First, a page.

Collection Explore
Interview
Isaac Scott
on Documenting Protest in Philadelphia

On September 2, 2020, artist Isaac Scott attended Dayton Director Ian Berry’s Art History course “The Artist Interview” via Zoom. This interview was part of a series of interviews with artists conducted by Berry for the online exhibition Pandemic and Protest.


Ian Berry
While documenting protests in Philadelphia, organized by Black Lives Matter and other groups in the summer of 2020 following George Floyd’s murder, you created an important archive to share information and stay connected during that fraught time. Seeing your images online was a bolt of energy and a somber acknowledgement of the intensity and urgency of that historic moment. Let’s start at the beginning. Where were you born, and where did you grow up?

Isaac Scott
I was born in Quincy, Illinois, which is at the westernmost tip of Illinois, right on the Mississippi. It’s very segregated, mostly white and conservative. My parents separated when I was twelve and I went to live in Madison, Wisconsin, which is a very liberal place and was definitely a culture shock. I feel like I actually grew up in Madison.

I went to the University of Wisconsin-Madison and shortly after graduating, I moved to Seattle. Mostly, I just wanted to get out of Wisconsin and get out of the cold. I did whatever I could to stay in the studio and make ceramics while I was out in Seattle. Then, I was invited to apply to grad school at Tyler School of Art in Philadelphia, a part of Temple University, by one of the professors there, Roberto Lugo.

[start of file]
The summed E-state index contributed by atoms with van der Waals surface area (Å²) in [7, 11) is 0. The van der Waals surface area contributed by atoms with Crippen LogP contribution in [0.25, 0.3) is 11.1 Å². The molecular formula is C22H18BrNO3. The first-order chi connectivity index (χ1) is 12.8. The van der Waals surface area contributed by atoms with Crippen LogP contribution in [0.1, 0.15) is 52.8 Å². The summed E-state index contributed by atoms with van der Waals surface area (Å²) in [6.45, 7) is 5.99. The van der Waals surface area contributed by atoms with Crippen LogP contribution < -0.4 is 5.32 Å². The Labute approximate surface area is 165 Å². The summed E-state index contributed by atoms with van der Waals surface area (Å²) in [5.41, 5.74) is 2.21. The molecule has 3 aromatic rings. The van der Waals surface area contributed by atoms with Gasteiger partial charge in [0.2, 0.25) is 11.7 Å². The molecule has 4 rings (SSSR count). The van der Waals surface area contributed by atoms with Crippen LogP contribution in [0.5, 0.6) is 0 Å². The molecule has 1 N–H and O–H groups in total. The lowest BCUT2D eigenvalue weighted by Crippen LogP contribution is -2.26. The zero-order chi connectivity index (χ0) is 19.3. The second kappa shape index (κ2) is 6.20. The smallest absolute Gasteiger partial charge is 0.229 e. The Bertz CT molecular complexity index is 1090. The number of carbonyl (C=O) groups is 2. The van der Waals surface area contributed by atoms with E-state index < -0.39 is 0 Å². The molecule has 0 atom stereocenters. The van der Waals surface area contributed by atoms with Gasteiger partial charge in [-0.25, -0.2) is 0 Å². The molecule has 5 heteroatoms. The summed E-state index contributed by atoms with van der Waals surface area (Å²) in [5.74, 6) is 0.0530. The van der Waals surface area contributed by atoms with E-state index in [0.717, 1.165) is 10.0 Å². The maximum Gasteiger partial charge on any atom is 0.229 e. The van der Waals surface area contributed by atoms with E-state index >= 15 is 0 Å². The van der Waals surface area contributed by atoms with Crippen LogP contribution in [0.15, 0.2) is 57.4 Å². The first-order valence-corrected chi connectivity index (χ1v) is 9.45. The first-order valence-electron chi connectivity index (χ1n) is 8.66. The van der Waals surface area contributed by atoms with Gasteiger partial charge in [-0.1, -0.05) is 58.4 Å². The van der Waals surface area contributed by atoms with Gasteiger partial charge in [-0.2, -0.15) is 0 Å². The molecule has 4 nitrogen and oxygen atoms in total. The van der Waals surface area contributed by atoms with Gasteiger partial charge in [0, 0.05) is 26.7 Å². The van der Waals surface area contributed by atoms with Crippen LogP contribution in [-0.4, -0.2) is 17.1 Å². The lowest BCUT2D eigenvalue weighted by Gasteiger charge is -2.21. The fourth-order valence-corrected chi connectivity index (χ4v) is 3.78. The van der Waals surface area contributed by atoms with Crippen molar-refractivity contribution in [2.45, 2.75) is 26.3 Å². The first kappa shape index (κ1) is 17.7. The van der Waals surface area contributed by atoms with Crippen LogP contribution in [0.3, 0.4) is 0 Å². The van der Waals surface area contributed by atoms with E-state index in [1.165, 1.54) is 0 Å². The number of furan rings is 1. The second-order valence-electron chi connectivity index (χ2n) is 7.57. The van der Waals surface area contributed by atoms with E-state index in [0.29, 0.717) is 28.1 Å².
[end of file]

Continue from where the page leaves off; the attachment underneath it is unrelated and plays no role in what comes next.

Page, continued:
IB
Could you say a little bit more about the environment you grew up in, and how art entered your life?

IS
There aren’t any artists on the white side or the Black side of my family. That wasn’t a life path that was available to me. When I got to Madison, I was exposed to more types of people: more open minded, friendlier, less racist. I took a pottery class in my junior year of high school, which was the beginning of my wanting to make art and be creative.

IB
Were there artists or teachers that were influential to you?

IS
I had a really good and important teacher in high school named Phil Lyons. In college, I actually studied philosophy, so I didn’t go to school for art at all. I made all my ceramics outside of school and figured things out on my own. I never really trusted art school and I’m still kind of skeptical of it.